It's the first high-profile national title to fold in recent years. Time will tell if the brand built up enough of a reputation for its writing to survive on the web of world wide whim, but the decision has prompted a new round of "death of print", and by extension "death of analogue media" articles from commentators.
I believe this has important lessons for broadcast radio. Here's why.
I was particularly struck by Andrew Marr's piece in The Guardian, and in particular this insight I'd not seen expressed so clearly before. "Free news" online isn't really "free" to the consumer at all:
"Under the old model, large industrial corporations used capital-heavy technology to make and then distribute information to individuals. In the new model we – you and me – purchase the computers, Wi-Fi accounts, apps, mobile phones and sometimes subscriptions, which allow corporations to pass the information to us more cheaply. For media companies, it’s a great gig. If you are poor, don’t have the connections or the gear or the bank accounts, perhaps less so."This also explains why, as a consumer, I'm so reluctant to pay for news online. I've made a heavy investment in the smartphone, in the mobile data contract, in the WiFi connection and in the always-on router. No wonder I'm reluctant to buy a news subscription, having spent all that just to bring the news to my handset.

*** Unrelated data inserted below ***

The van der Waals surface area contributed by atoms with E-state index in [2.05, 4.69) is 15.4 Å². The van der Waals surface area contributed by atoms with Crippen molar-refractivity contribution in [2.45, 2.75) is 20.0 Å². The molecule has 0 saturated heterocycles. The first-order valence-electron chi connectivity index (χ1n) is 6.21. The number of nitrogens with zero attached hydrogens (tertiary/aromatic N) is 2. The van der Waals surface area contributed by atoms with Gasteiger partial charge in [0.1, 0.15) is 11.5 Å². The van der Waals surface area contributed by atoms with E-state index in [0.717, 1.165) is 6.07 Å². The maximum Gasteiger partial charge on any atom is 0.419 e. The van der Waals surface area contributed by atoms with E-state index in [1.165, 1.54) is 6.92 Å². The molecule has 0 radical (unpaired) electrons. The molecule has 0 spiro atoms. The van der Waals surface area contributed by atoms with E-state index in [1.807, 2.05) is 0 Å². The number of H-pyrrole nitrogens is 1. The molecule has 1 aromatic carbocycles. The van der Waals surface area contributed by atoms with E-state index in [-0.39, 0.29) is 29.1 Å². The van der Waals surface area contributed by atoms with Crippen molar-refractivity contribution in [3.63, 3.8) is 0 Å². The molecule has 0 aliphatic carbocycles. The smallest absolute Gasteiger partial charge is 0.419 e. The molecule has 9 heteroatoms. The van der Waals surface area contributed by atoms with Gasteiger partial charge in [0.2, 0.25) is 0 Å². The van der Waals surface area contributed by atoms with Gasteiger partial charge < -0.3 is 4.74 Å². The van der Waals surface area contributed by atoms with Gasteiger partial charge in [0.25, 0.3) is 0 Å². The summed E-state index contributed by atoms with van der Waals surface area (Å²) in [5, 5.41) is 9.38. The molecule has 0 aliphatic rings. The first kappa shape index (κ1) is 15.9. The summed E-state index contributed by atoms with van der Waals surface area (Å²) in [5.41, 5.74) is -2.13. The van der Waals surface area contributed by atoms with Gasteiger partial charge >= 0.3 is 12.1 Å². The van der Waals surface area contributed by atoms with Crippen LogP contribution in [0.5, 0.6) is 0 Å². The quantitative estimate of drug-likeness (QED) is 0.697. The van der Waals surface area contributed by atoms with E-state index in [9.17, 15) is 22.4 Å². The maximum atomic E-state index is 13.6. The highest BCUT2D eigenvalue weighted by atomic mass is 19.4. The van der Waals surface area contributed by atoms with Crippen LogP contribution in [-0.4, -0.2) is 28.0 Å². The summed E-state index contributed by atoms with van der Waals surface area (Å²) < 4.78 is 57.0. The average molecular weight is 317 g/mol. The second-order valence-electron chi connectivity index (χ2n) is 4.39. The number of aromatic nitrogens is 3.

Before all those upfront costs kicked in I was quite happy to spend £1 or so for a Sunday newspaper (quite a bargain bundle, even if I threw away the Sport, Style and Motoring sections untouched). I'd buy a local paper for pennies if I didn't read them free at work, from a man yelling "Eenin Po" or "T'naaay" on a street corner. Their dress and manner suggested I wasn't paying that much for the means of news distribution.
I now pay close to £60 a month - every month - for my home broadband. That's 720 notes a year.
I pay another £13 a month (or over 150 quid a year) for a mobile contract allowing half a gig of mobile data every month. I'd pay around four times that if I wanted the latest smartphone, rather than my ancient Blackberry. As a family we own a couple of tablets and a PC which need replacing from time to time. So I'm shelling out upwards of a grand and a half every year just to be connected to the "free" news on the infinet.
This money goes to the tech-toy companies and the communication utilities. There's very little in it for the "content providers", which includes the whole of the news industry. Something has become very out of balance in the dynamic.
Then I see students at my place of work queueing in line to buy crap coffee-flavoured milk drinks from a branded outlet in the foyer at £2 and £3 a cup, and I begin to understand. Like the £60/month iPhone contract, this is normal to them.
I can't do much about the newspaper industry. Or Starbucks. But I'd like to think there is still time to wake up the Zombie generation to the facts of life about radio before it's too late.